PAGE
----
We're again delighted to report that Assistant Professor Nancy Pollard has been awarded an NSF CAREER grant, that agency's most prestigious award for junior faculty. `The CAREER program,' NSF says, `recognizes and supports the early career development of those faculty members ... most likely to become the academic leaders of the 21st century.' CAREER awardees are selected `on the basis of creative, integrative, and effective research and education career development plans that build a firm foundation for a lifetime of integrated contributions to research and education.'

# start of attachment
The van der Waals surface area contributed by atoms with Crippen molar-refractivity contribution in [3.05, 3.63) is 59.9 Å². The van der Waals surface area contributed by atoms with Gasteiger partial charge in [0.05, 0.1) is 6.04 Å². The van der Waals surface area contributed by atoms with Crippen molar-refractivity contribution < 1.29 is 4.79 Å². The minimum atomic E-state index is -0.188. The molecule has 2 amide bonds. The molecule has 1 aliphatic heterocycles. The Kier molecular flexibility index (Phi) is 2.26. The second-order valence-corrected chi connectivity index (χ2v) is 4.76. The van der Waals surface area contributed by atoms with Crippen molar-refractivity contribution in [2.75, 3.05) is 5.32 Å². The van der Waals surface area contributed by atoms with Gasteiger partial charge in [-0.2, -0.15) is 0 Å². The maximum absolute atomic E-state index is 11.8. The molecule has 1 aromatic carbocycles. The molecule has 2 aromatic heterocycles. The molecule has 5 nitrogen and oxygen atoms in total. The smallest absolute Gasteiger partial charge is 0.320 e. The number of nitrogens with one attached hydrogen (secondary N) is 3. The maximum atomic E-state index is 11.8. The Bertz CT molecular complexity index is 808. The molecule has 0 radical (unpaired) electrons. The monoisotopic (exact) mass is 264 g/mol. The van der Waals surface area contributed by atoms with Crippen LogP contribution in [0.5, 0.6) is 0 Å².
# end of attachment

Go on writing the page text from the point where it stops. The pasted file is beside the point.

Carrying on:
Nancy's work under the grant will focus on quantifying humanlike enveloping grasps with the goal of creating credible hand use for digital characters. Producing realistic digital humans has been called the last frontier in the march toward graphical realism, and Nancy believes that the last frontier in creating digital humans is generating believable hand motion. In pursuit of this goal, she proposes a tendon-based quality measure for humanlike enveloping grasps, and she plans to evaluate this quality measure (1) for ability to discriminate between grasps, (2) as a predictor of grasp forces, and (3) for use in modeling grasp acquisition. Because of the strong emphasis on human anatomy, this research has the potential for additional impact outside graphics and animation in areas including ergonomics (tool design), robotics (robot hand design), and anthropology (research in human hand evolution and tool use).